When my daughter turned three months old, she developed dry skin patches in different parts of her body. It began with chest, thighs and knees and progressed to the arms. Like any first-time mother, I was worried as the dryness progressed and expanded over different parts of her body.
By her fourth month, it got severe and itchy. Unlike traditional dry skin that would soothe the skin by use of natural oils or jelly, nothing was working for her. Upon consulting with a paediatrician, she was diagnosed with eczema.
“Eczema is sometimes called atopic dermatitis, a skin disorder which is characterised by recurrent localised rash that may itch, ooze and case the skin to dry. It may be associated with other allergic conditions like asthma or allergic rhinitis,” explains Dr Deus Kitapondya, doctor based at the Muhimbili National Hospital (MNH).
I spoke to several mothers about this and most of them informed me that at least one of their children has been diagnosed with eczema and that I shouldn’t worry about it.
According to Dr Kitapondya, eczema in infants and toddler is common. He tells Your Health, “At least 1 in 5 babies are diagnosed with eczema but most parents don’t bother or worry because it neither hurts nor causes any serious health issue.”
As to why it occurs, Dr Kitapondya says that the source of eczema is not well established but studies have shown its relationship with heredity or genetics.
Hence the tendency to have eczema is often inherited. So your child is more likely to have it if you or a close family member has had eczema, asthma, or allergies.
“Eczema is not a life threating disorder but it may cause discomfort. Itchiness may cause scratching that can lead to cause ulceration or minor bleeding,” he says.
Besides dryness, other symptoms to look out for are: change of colour of the skin, itching, recurrent of papule-like rash on localised parts of the body like shoulders, chest, face or limbs, it may cause fever or small abscess.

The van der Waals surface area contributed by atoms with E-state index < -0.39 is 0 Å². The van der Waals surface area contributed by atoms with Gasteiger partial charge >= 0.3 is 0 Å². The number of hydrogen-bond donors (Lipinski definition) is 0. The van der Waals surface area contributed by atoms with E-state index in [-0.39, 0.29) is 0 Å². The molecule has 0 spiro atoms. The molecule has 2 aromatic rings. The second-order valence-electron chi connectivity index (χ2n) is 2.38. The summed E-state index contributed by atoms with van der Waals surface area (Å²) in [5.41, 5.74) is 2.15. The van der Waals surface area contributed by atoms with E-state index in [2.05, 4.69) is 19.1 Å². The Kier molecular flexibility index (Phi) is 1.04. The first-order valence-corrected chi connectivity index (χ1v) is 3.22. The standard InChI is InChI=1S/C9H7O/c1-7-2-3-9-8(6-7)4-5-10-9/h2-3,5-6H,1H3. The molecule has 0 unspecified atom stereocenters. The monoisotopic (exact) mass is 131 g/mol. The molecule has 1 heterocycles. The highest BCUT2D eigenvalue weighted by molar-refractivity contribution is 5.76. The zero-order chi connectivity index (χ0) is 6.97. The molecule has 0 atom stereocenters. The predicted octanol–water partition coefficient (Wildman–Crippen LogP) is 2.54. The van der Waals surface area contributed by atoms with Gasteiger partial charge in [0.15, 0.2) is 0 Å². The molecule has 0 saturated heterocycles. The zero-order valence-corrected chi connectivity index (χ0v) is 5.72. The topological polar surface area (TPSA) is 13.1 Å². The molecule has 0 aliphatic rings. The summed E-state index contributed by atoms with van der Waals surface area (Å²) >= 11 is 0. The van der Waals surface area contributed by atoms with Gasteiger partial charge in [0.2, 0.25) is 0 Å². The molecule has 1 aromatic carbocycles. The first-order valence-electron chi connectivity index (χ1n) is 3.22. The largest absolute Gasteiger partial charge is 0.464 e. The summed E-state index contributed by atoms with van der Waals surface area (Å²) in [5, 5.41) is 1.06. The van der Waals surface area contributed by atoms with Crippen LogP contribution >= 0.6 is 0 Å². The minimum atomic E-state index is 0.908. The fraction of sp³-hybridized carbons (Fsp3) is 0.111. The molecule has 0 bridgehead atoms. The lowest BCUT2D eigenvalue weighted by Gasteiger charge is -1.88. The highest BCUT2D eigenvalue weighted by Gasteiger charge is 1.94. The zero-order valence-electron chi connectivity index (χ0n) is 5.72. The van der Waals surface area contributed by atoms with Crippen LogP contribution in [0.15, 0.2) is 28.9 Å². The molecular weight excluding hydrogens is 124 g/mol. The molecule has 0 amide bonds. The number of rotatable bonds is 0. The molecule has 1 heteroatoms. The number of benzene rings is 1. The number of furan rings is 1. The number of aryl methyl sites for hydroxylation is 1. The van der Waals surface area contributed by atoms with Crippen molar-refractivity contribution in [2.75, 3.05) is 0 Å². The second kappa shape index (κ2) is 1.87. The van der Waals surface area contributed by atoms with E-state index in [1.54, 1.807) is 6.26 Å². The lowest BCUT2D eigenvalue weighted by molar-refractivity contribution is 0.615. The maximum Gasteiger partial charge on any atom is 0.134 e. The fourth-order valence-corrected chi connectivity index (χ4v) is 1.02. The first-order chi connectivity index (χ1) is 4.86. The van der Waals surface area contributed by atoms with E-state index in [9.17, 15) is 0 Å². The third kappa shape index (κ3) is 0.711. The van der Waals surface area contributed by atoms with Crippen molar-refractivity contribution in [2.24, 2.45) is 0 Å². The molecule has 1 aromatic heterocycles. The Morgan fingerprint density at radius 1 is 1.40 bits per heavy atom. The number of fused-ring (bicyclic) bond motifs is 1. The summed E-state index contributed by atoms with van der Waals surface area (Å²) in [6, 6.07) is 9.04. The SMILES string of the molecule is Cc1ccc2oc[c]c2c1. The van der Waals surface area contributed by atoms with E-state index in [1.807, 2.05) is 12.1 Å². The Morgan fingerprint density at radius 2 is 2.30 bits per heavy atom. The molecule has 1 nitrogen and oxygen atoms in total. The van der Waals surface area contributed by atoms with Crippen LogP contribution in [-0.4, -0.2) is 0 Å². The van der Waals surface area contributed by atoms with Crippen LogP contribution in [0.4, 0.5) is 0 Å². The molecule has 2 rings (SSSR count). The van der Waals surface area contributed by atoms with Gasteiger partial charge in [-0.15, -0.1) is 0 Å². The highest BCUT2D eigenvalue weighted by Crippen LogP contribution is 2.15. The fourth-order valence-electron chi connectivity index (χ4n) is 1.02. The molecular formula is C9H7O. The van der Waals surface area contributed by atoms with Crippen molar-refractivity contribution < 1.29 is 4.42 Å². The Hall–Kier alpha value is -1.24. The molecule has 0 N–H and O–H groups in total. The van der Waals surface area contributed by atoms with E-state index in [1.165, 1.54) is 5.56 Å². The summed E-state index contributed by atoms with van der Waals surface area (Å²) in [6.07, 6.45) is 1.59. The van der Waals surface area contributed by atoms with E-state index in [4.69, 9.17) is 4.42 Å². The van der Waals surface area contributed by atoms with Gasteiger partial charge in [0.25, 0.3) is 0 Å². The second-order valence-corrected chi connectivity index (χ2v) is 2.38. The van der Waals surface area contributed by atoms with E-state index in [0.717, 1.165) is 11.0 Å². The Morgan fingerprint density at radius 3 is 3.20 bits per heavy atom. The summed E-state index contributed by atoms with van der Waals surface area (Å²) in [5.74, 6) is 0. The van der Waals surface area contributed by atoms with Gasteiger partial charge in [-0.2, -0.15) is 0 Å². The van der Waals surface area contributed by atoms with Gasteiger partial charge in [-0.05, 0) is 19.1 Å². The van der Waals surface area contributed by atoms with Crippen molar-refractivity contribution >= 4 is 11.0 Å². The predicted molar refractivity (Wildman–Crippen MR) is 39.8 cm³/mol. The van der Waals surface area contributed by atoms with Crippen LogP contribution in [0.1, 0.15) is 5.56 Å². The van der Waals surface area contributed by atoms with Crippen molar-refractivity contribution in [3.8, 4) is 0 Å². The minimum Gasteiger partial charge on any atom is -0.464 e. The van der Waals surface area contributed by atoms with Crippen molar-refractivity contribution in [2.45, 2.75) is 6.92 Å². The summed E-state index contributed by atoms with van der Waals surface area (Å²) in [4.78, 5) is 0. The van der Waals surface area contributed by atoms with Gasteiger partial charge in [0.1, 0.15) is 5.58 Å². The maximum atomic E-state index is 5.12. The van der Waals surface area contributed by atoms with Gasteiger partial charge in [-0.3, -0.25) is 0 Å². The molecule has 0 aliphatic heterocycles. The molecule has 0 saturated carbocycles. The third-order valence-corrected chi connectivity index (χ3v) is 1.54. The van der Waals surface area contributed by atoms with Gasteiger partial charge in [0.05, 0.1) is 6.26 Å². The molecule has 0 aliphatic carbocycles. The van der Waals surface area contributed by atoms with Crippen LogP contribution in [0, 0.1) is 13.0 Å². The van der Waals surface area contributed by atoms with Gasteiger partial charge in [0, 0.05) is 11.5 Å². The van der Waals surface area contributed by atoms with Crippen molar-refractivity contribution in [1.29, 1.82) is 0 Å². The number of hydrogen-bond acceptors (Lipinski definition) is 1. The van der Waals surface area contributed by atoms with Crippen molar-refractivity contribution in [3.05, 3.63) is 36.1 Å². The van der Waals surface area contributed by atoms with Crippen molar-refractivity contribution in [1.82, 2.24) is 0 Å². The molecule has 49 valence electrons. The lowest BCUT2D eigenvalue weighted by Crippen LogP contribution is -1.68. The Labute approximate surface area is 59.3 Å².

My daughter was prescribed an emollient cream but I knew there had to be more I could do to soothe her skin. Here are some of the suggestions by Dr Kitapondya in order to calm a baby with extreme eczema.
1. Regular bath with warm but not hot water is recommended
2. Always keep the dry areas of the skin moist by using a moisturiser that suits the baby
3. Avoid irritants such as strong medicated soaps, perfumed petroleum jelly or powder or harsh shampoos
4. Try to identify triggers when it gets itchy and consult your paediatrician or physician with regards to alternatives
Though every baby’s eczema has different triggers such as heat, irritants, change in temperature or environment allergens (such as cigarette smoking), avoiding them will help with redness, flare-ups and itchiness. Here are some of the things that work for my daughter.
1. Avoid use of soaps and shampoos every day when bathing. Clean water does the work. The water is usually lukewarm and not hot, especially in weather like Dar es Salaam’s.
2. Don’t completely dry the skin after the bath, I leave it damp a little – then apply the emollient on the eczema prone areas. It helps with keeping it moist for a long time.
3. Apply the emollient/moisturiser at least three times in a day – the idea is to keep the skin moist all the time.
4. Cotton clothes work the best for eczema prone skin. Avoid itchy materials such as polyesters.
5. Don’t swaddle the baby to avoid over-heating – that can trigger flare-up.
6. Avoid scratching by making her wear mittens. And make sure to keep nails short.
Dr Kitapondya cautions parents to avoid self-medication or consult friends or relatives who have no idea about the condition as it can make the condition worse.
Upon asking about the cure for eczema, the doctor says eczema has no cure but it goes eventually as the child grows up. “Eczema has no cure but its spread to other parts of the body can be controlled.
The good thing with eczema is that it is not contagious and a parent can resolve spontaneously by reducing the frequency of flaring.
There are so many creams that claim to cure eczema, but remember none of them works a hundred percent.
Treatment is based on the patients presenting symptoms, nature of the skin and source of triggers, hence always consult your health practitioner first,” he adds.